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Royal Ancestry by Douglas Richardson Vol. I page 129
Royal Ancestry by Douglas Richardson Vol. III page 21
LOUIS VII (CAPET-13) OF FRANCE, King of France, 1137-80, son and heir, born in 1120-21. He married (1st) in the Cathedral of Saint-Andre in Bordeaux July 1137 ELEANOR (or ALIENOR, ELEONORE) OF AQUITAINE. She was born about 1124. They had two daughters, Marie and Alix. They were divorced 21 March 1152; she married (2nd) 18 May 1152 HENRY II, King of England, and died at Poitiers (Vienne) 31 March 1204. He married (2nd) in the Cathedral of Saint-Croix in Orleans (Loiret) in 1154 CONSTANCE (or CONSTANZA) OF CASTILE, She was born about 1140. They had two daughters, Margaret (or Marguerite) and Alix). His wife, Constance, died in childbirth 4 October 1160. He married (3rd) in Notre Dame Cathedral at Paris 13 Nov. 1160 ADELE ) (or ALA, AALIS) OF BLOIS, She was born about 1140. They had one son, Philippe-Auguste (II) [King of France] and one daughter, Agnes. LOUIS VII, King of France, died at Paris 18 (or 19) Sept. 1180, and was buried in the Abbey of Notre-Dame-deBarbeau (Fontaine-le-Port, Seine-et-Marne) near Fontainebleau. His widow, Adele, died at Paris 4 June 1206.
Royal and Noble Genealogical Data by Brian Tompsett v. March 25, 2001. B.C.Tompsett@dcs.hull.ac.uk
Eleanor of Aquitane and the Four Kings; Amy Kelly, Vintage Books, 1957
Surrenders half of Vexin so Louis will call him Duke of Normandy. Vexin was vital to Norman security, so it was considered a clever move by Louis. Later, it would later to be another step for Angevin power.
Raymond of Poitiers welcoming Louis VII in Antioch. In June 1147 Louis VII and his queen, Eleanor, set out from Metz, Lorraine, on the overland route to Syria.
Just beyond Laodicea the French army was ambushed by Turks. As they were bombarded by arrows and heavy stones, the Turks swarmed down from the mountains and the massacre began. Odo of Deuil reported that Louis lost his small but famous royal guard in the fight but scaled the mountain side by gripping the tree roots to avoid capture. The enemy went after him, and even shot arrows. But Louis was unscathed, defending the crag with by sword, cutting off heads and hands.
Eleanor supported her uncle, Raymond of Antioch, and prevailed upon Louis to help Antioch against Aleppo. But Louis VII's interest lay in Jerusalem, and so he slipped out of Antioch in secret. He sided with Conrad III of Germany and Baldwin III of Jerusalem to lay siege to Damascus. A disaster, the project was abandoned. Louis VII decided to leave, despite the protests of Eleanor, who still wanted to help her doomed uncle Raymond of Antioch. Louis VII and the French army returned home in 1149.
The expedition was a great cost to the royal treasury and military. It also precipitated a conflict with Eleanor (Louis arrested her), leading to the annulment of their marriage at the council of Beaugency (March 1152). Consanguinuity was the basis; in fact, it owed more to the state of hostility between the two, and the decreasing odds that their marriage would produce a male heir to the throne of France.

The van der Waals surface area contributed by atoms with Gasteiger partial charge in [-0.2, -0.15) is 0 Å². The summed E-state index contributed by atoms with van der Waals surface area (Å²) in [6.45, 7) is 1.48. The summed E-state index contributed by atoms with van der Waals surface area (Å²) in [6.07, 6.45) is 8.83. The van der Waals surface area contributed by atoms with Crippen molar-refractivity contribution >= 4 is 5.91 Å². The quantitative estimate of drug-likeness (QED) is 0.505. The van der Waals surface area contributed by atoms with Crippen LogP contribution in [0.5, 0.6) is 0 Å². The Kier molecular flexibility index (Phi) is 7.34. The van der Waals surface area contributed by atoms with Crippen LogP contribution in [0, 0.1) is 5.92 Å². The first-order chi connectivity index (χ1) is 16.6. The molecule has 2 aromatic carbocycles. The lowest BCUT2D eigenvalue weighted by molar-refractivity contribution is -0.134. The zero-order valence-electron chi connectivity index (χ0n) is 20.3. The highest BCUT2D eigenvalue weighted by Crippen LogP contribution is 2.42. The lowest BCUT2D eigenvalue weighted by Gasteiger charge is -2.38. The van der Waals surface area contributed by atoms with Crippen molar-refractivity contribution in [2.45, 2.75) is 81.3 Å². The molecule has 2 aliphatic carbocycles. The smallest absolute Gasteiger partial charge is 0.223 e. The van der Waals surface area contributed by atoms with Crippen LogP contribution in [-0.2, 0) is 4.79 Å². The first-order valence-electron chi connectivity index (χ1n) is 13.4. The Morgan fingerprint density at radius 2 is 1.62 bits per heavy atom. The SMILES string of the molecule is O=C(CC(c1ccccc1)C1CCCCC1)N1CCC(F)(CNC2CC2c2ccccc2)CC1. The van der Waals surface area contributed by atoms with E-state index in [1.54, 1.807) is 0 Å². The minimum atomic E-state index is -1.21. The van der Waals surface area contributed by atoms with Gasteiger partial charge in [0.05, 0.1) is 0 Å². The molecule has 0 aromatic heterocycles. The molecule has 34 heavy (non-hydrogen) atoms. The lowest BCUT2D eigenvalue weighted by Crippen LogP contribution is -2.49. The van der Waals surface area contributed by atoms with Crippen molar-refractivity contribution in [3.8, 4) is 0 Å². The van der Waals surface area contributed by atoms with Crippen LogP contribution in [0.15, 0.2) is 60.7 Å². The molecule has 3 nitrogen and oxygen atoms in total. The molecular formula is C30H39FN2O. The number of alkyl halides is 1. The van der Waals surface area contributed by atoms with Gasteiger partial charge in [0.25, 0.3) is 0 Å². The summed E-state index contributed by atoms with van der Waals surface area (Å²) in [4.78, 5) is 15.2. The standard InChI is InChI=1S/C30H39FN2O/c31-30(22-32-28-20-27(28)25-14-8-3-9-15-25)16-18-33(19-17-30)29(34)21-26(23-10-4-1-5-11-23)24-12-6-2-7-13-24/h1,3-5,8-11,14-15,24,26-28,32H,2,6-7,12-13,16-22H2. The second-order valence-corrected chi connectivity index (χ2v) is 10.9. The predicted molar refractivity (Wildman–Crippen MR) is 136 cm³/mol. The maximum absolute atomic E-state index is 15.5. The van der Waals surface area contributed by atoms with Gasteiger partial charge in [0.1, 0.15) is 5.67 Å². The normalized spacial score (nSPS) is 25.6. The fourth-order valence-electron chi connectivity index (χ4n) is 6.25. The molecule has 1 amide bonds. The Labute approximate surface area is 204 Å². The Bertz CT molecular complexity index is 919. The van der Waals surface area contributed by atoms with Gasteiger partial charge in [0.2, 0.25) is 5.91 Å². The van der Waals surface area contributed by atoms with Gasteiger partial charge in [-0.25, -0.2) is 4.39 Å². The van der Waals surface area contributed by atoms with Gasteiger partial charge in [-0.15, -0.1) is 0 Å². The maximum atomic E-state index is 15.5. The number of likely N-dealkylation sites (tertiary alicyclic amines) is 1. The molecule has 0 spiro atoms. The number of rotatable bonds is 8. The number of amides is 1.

At the same time the emperor Frederick I (1152–1190) in the east was making good the imperial claims on Arles. When the schism broke out, Louis VII took the part of the Pope Alexander III, the enemy of Frederick I, and after two comical failures of Frederick I to meet Louis VII at Saint Jean de Losne (on 29 August and 22 September 1162), Louis VII definitely gave himself up to the cause of Alexander III, who lived at Sens from 1163 to 1165. Alexander III gave the King, in return for his loyal support, the golden rose.
Henry scored the duchy of Aquitaine, and had 3 daughters, and five sons with the wealthy Duchess of Aquitaine. Louis VII's ineffective war against Henry for marrying without the authorization of his suzerain was a humiliation for the enemies of Henry and Eleanor. The English couple routed those troops, ravaged their lands, and stole their property. Louis reacted by coming down with a fever, and returned to the Ile de France.
Louis supported Henry's rebellious sons, and encouraged Plantagenet disunity choosing them (over Henry I) to be the feudal overlords of French Angevin territory. But sibling rivalry and Louis's indecisiveness broke the coalition (1173–1174).
near the end of Louis' life, his third wife bore son and heir, Philip II Augustus. He was the last French king to be crowned in Capetian tradition. But Louis was not present for the ceremony since he was stricken with paralysis.
1000+ people sought refuge in the church, then died in flames. Guilty and humiliated by ecclesiastical contempt, Louis admitted defeat. He removed his armies from Champagne and returned them to Theobald, accepting Pierre de la Chatre, and shunning Ralph and Petronilla. To atone for his sins, he declared on Christmas Day 1145 at Bourges his intention to go on crusade.
Louis was smitten with Eleanor to the point factions popped up at court. Her enemies seized the opportunity to knock her out when her and uncle Raymond got too cozy during Louis' crusade. For that, Louis locked her down.
It may be possible to confirm family relationships with Louis VII by comparing test results with other carriers of his Y-chromosome or his mother's mitochondrial DNA.
Y-chromosome DNA test-takers in his direct paternal line on WikiTree: